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Aparna Popat crashes out

ATHENS, AUG. 15. She made people sit up and take notice of her ability, but Aparna Popat was unable to sustain the tempo and was literally dealt a punch on the face by the World No.4, Mia Audina of the Netherlands, in the second round of the women's singles event here on Sunday.

Playing on court No.3 at the Goudi badminton hall — the only court that was not being covered by television for `live' action — it was a splendid effort by the 26-year-old Bangalorean, recovering from 4-9 down to take the first game.

She was hesitant to start with but put her deft touch to good use and produced a sudden burst of confident play to take the initiative.

However, the Dutch girl showed her class in the second and third games, as she repeatedly pushed Aparna back with her smashes and moved her around, even as Audina emphasised her undisputed supremacy at the net.

The high quality game and the pace of the rallies proved too much to handle for the Indian lass.

Audina, with her right leg in a knee-brace and looking heavy, showed that appearances can be deceptive as she toyed with the Indian in the second and third games, though it has to be said that Aparna missed a few easy points in her anxiety to grab the opportunity.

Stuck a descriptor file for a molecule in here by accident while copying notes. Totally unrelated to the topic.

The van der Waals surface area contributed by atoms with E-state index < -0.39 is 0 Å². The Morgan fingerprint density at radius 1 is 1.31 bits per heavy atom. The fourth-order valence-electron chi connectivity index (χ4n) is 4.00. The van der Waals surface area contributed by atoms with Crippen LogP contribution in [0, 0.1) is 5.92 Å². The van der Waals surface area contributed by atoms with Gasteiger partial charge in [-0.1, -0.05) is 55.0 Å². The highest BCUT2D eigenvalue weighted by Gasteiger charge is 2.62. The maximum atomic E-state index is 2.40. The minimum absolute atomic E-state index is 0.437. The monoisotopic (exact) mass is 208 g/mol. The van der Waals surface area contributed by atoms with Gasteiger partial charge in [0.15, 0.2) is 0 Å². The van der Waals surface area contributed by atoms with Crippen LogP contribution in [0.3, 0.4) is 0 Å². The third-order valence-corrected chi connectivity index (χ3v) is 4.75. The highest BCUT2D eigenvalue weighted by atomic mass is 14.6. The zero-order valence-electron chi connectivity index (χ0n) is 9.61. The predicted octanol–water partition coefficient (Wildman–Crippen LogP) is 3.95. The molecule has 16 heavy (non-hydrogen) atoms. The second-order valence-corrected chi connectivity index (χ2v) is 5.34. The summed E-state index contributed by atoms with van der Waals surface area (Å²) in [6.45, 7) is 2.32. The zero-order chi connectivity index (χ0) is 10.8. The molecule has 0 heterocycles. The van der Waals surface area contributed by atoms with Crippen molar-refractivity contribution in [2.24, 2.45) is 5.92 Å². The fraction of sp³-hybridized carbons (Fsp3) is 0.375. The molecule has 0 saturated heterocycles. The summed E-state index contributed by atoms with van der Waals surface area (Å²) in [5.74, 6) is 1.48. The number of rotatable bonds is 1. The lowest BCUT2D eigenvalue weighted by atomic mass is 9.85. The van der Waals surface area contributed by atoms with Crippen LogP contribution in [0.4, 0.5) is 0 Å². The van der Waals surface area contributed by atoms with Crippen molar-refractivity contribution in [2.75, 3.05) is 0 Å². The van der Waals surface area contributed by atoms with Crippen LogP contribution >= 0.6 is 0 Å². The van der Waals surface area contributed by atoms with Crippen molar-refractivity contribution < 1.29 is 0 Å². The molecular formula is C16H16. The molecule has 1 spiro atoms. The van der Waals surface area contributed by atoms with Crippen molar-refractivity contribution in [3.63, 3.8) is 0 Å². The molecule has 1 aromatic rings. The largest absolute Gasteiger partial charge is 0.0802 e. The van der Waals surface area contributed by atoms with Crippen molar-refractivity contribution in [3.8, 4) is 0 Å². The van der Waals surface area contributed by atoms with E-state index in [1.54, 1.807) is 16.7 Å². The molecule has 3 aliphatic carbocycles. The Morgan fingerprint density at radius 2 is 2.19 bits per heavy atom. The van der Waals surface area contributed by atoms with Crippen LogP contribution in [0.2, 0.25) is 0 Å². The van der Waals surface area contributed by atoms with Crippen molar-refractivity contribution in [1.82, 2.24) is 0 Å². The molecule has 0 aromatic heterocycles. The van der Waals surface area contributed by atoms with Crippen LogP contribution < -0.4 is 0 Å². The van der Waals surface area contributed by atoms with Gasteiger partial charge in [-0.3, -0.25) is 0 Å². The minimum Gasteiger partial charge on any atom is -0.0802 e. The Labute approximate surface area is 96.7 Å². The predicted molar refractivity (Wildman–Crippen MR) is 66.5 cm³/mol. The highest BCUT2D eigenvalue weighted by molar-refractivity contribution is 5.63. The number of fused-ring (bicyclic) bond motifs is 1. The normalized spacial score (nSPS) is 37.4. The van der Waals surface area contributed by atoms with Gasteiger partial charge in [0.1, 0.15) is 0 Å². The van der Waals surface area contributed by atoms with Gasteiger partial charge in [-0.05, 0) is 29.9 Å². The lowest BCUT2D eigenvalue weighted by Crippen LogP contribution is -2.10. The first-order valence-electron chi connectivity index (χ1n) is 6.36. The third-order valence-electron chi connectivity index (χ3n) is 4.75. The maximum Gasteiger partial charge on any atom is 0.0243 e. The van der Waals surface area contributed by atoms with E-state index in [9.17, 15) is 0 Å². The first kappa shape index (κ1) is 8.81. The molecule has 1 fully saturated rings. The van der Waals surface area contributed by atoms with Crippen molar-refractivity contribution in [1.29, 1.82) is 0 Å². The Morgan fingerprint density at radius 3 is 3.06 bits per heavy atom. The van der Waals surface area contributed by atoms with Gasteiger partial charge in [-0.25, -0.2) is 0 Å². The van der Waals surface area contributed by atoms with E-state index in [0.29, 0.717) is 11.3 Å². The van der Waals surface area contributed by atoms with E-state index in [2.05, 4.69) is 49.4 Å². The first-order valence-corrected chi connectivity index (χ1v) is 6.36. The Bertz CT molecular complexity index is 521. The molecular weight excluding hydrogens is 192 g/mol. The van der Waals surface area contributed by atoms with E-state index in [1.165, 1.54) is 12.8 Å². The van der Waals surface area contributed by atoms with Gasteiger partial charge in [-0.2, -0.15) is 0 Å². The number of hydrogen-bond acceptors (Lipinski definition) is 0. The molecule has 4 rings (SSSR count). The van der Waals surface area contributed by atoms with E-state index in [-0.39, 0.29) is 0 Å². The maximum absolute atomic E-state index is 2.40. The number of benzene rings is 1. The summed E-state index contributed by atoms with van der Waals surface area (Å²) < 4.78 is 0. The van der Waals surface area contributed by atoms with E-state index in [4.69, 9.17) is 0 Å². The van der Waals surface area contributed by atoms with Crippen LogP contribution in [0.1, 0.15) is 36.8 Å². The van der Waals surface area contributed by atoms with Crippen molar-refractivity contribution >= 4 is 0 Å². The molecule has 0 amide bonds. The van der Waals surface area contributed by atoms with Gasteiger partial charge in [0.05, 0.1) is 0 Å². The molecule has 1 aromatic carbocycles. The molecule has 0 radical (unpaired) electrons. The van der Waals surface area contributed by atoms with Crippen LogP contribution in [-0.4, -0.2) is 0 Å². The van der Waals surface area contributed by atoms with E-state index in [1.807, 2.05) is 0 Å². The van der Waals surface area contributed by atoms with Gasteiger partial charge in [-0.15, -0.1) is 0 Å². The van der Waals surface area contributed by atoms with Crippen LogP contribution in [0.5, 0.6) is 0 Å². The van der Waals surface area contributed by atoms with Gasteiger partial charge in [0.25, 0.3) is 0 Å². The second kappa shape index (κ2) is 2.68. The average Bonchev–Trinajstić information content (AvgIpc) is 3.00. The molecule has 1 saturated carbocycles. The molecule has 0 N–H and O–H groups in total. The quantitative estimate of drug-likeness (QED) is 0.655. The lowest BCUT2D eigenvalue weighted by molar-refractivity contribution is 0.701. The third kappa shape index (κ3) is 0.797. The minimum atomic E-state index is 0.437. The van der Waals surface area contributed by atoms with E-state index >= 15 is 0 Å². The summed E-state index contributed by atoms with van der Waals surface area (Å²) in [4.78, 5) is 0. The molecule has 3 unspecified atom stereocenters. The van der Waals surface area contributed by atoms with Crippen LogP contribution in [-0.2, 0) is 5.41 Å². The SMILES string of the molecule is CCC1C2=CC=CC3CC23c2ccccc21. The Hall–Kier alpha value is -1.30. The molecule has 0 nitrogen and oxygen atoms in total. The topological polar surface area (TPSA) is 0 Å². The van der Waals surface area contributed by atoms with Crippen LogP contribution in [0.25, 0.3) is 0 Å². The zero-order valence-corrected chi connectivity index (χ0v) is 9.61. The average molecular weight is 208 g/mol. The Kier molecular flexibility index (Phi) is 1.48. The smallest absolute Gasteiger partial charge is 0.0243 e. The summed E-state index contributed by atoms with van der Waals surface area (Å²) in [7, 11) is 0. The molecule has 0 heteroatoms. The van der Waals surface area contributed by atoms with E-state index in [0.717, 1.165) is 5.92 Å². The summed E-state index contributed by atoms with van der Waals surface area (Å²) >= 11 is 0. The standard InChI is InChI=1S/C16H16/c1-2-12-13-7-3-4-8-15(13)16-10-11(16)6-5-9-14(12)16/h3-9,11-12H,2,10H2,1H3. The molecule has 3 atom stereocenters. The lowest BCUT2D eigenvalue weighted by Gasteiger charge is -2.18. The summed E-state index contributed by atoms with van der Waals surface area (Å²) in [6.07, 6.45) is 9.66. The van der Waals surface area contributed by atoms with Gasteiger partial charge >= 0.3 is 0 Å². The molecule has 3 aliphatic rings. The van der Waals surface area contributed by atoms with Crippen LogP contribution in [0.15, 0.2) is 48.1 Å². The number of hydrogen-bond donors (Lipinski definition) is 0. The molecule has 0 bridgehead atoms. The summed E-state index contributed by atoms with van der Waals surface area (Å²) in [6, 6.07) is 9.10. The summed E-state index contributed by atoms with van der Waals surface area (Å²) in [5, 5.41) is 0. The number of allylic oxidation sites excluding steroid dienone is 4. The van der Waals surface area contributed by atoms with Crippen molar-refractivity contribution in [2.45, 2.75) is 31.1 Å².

"She was attacking more from the second game. She was good at the net, and I didn't want to play there. I think I lacked the consistency to make a better fight of it," said Aparna, who has lost to Audina twice before without winning a game.

The momentum shifted after Aparna won the first point of the second game. Thereafter, the Dutch girl reeled off 16 consecutive points to blow away the Indian challenge.

Aparna did play very well, but could match her opponent only in patches in lively rallies. She showed some irritation at her mistakes and poor judgement at times, even as Audina gained a stranglehold over the proceedings.

"I let my game dip, and should have won a lot more points. We are not used to playing at this pace consistently for an hour or so," observed the 27th-ranked Aparna after the 45-minute duel.

After the match, Audina revealed that she had already started thinking about the next match when she was leading 9-4 in the first game, thus losing concentration.

"I realised that if I lost this match there would be nothing for tomorrow. I focused better after the first game," said Audina, who showed her experience in quelling the Indian girl's challenge — a class act in the climax.

It was a better show from Aparna than what she had managed in the Sydney Olympics where she lost to Kelly Morgan of Britain in the first round, after having led 7-4 in the second game. — Kamesh Srinivasan

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